Oysters

Endive

Alfalfa sprouts

Seaweed

Brown rice

Asparagus

Mushrooms

Turkey

Radishes

Balance is the key when it comes to the use of salt and the health. So many foods are rich in salt that adding it to a meal is probably not needed. If someone is at risk with high blood pressure, simply remove the salt shaker from the table in an effort to wean them off the habit.  One thing which was clear in most studies is that the affect salt had varied greatly among individuals based on genetic make up.  



Alternative Uses – Cooking Tips

Being so widely used, salt has many alternative uses besides the traditional food additive. There is an abundance of alternative uses which are separated into categories below.  Be cautious when using all of these, remember to start small to determine if there will be any adverse reactions to any of these procedures and uses.

General tips to help with common problems in the kitchen:

Over salted soup – add a cut up potato or two to absorb the extra salt.

Rub a griddle with a bag of salt to prevent sticking and smoking.

Before frying fish sprinkle the skillet with salt to prevent the fish from sticking.

To prevent food from sticking to skillets, waffle irons or griddles, sprinkle with salt and heat in warm oven, dust off salt and return to cupboard.  Next usage, foods won’t stick.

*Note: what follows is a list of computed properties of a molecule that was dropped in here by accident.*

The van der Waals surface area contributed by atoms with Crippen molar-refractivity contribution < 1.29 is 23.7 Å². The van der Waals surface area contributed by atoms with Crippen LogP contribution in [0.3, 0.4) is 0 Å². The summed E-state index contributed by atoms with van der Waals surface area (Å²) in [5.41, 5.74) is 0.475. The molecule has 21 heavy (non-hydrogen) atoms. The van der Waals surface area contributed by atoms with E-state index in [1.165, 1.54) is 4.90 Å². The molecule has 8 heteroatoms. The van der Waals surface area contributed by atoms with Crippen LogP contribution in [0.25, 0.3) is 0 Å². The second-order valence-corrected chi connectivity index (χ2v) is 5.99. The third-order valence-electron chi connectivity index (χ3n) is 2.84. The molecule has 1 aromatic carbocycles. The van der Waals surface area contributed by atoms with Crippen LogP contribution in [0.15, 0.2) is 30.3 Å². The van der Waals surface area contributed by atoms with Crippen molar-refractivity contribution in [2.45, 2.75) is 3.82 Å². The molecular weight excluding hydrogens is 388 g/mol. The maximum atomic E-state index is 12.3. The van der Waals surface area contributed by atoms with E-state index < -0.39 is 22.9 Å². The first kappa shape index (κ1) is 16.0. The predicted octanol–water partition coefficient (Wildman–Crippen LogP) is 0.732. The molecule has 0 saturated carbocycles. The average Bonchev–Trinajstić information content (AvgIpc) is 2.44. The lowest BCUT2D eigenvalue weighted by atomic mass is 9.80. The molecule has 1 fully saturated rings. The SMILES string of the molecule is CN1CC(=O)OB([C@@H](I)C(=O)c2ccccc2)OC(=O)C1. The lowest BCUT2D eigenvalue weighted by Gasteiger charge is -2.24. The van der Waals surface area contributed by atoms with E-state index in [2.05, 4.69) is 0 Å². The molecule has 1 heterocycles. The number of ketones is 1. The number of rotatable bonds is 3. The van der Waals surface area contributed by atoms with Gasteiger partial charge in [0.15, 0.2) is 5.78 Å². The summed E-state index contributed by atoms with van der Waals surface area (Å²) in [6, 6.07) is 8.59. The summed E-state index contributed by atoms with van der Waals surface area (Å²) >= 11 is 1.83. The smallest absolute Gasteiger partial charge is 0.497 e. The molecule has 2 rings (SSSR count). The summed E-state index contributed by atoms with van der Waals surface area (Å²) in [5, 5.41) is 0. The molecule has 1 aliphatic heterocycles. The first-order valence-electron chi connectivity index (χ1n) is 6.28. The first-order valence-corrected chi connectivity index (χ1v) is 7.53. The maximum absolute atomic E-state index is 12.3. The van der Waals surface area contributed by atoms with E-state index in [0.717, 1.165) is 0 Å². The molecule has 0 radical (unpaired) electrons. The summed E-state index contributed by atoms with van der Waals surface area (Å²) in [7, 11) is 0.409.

A pinch of salt goes a long way. Here are some hints that utilize a pinch of salt or perhaps a bit more while you are cooking:

Add a pinch of salt:

When whipping eggs to create fluffier eggs.

To enhance the flavor of coffee and in overcooked coffee helps remove the bitterness.

To whipping cream or egg whites to get them to whip faster.

To milk to have it stay fresh longer.

To icing prevents them from sugaring.

To improve boiled potatoes, salt after draining – this gives them a fine mealy texture.

Keep salads crisp by salting immediately before serving.


Poultry – has multiple uses:

Rub the chicken skin with salt to remove pinfeathers more easily.

Improve the flavor by rubbing salt inside and out before roasting.


Sea salt is derived from salty seawater. By combining salt with water again here are some great tips to help out in the kitchen:

Salt makes water boil at a higher temperature which reduces cooking time.

Boil eggs in salt water to ease the peeling process.

To set the whites of poached eggs, boil over saltwater.